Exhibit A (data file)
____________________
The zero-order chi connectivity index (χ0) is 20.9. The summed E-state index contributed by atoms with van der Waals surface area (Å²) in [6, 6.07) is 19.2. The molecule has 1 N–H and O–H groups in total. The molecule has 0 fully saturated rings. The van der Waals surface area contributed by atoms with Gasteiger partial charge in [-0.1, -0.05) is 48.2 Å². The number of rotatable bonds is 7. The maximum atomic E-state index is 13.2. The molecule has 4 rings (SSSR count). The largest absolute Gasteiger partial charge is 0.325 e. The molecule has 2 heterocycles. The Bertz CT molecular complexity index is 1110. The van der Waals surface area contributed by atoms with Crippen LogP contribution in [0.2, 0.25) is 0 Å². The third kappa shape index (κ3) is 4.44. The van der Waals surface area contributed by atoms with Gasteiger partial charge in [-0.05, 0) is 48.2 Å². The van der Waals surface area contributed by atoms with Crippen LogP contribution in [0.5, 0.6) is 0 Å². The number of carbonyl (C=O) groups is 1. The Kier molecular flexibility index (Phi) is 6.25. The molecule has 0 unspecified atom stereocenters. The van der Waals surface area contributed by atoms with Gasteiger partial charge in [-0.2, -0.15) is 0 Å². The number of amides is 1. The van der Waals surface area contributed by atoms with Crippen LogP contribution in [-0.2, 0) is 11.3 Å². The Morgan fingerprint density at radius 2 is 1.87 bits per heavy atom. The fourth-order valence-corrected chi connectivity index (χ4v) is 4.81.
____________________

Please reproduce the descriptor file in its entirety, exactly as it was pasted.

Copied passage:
The zero-order chi connectivity index (χ0) is 20.9. The summed E-state index contributed by atoms with van der Waals surface area (Å²) in [6, 6.07) is 19.2. The molecule has 1 N–H and O–H groups in total. The molecule has 0 fully saturated rings. The van der Waals surface area contributed by atoms with Gasteiger partial charge in [-0.1, -0.05) is 48.2 Å². The number of rotatable bonds is 7. The maximum atomic E-state index is 13.2. The molecule has 4 rings (SSSR count). The largest absolute Gasteiger partial charge is 0.325 e. The molecule has 2 heterocycles. The Bertz CT molecular complexity index is 1110. The van der Waals surface area contributed by atoms with Crippen LogP contribution in [0.2, 0.25) is 0 Å². The third kappa shape index (κ3) is 4.44. The van der Waals surface area contributed by atoms with Gasteiger partial charge in [-0.05, 0) is 48.2 Å². The van der Waals surface area contributed by atoms with Crippen LogP contribution in [0.5, 0.6) is 0 Å². The number of carbonyl (C=O) groups is 1. The Kier molecular flexibility index (Phi) is 6.25. The molecule has 0 unspecified atom stereocenters. The van der Waals surface area contributed by atoms with Gasteiger partial charge in [-0.2, -0.15) is 0 Å². The number of amides is 1. The van der Waals surface area contributed by atoms with Crippen LogP contribution in [-0.2, 0) is 11.3 Å². The Morgan fingerprint density at radius 2 is 1.87 bits per heavy atom. The fourth-order valence-corrected chi connectivity index (χ4v) is 4.81.